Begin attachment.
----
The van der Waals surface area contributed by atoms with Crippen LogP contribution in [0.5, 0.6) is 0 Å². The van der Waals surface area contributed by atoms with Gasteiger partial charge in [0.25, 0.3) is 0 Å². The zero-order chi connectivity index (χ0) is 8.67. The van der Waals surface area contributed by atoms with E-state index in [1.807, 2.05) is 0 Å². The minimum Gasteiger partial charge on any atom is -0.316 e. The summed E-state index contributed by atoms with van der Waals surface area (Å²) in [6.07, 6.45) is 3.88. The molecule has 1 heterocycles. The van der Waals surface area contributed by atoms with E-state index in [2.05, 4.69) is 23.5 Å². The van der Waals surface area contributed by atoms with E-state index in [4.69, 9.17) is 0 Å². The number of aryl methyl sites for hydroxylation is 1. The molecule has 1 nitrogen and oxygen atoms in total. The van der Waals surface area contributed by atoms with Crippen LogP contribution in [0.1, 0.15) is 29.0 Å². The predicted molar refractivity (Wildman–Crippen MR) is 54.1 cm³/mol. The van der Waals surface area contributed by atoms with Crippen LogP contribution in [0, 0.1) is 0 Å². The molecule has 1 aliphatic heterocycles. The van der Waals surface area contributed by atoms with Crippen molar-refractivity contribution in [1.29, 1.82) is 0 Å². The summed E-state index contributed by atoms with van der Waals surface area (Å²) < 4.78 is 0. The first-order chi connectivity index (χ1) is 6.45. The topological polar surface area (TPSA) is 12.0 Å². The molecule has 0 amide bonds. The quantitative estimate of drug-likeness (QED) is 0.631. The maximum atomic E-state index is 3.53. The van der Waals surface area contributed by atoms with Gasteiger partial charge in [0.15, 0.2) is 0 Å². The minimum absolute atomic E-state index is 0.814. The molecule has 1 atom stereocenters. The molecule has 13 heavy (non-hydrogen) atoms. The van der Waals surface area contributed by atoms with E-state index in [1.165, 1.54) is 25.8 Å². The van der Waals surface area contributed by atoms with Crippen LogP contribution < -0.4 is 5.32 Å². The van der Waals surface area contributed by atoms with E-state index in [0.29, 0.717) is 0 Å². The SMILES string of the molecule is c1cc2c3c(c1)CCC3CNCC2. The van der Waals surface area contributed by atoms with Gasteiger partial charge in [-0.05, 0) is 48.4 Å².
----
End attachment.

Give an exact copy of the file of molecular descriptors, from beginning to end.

The van der Waals surface area contributed by atoms with Crippen LogP contribution in [0.5, 0.6) is 0 Å². The van der Waals surface area contributed by atoms with Gasteiger partial charge in [0.25, 0.3) is 0 Å². The zero-order chi connectivity index (χ0) is 8.67. The van der Waals surface area contributed by atoms with E-state index in [1.807, 2.05) is 0 Å². The minimum Gasteiger partial charge on any atom is -0.316 e. The summed E-state index contributed by atoms with van der Waals surface area (Å²) in [6.07, 6.45) is 3.88. The molecule has 1 heterocycles. The van der Waals surface area contributed by atoms with E-state index in [2.05, 4.69) is 23.5 Å². The van der Waals surface area contributed by atoms with E-state index in [4.69, 9.17) is 0 Å². The number of aryl methyl sites for hydroxylation is 1. The molecule has 1 nitrogen and oxygen atoms in total. The van der Waals surface area contributed by atoms with Crippen LogP contribution in [0.1, 0.15) is 29.0 Å². The predicted molar refractivity (Wildman–Crippen MR) is 54.1 cm³/mol. The van der Waals surface area contributed by atoms with Crippen LogP contribution in [0, 0.1) is 0 Å². The molecule has 1 aliphatic heterocycles. The van der Waals surface area contributed by atoms with Crippen molar-refractivity contribution in [1.29, 1.82) is 0 Å². The summed E-state index contributed by atoms with van der Waals surface area (Å²) < 4.78 is 0. The first-order chi connectivity index (χ1) is 6.45. The topological polar surface area (TPSA) is 12.0 Å². The molecule has 0 amide bonds. The quantitative estimate of drug-likeness (QED) is 0.631. The maximum atomic E-state index is 3.53. The van der Waals surface area contributed by atoms with Gasteiger partial charge in [0.15, 0.2) is 0 Å². The minimum absolute atomic E-state index is 0.814. The molecule has 1 atom stereocenters. The molecule has 13 heavy (non-hydrogen) atoms. The van der Waals surface area contributed by atoms with E-state index in [1.165, 1.54) is 25.8 Å². The van der Waals surface area contributed by atoms with Crippen LogP contribution < -0.4 is 5.32 Å². The van der Waals surface area contributed by atoms with E-state index in [0.29, 0.717) is 0 Å². The SMILES string of the molecule is c1cc2c3c(c1)CCC3CNCC2. The van der Waals surface area contributed by atoms with Gasteiger partial charge in [-0.05, 0) is 48.4 Å².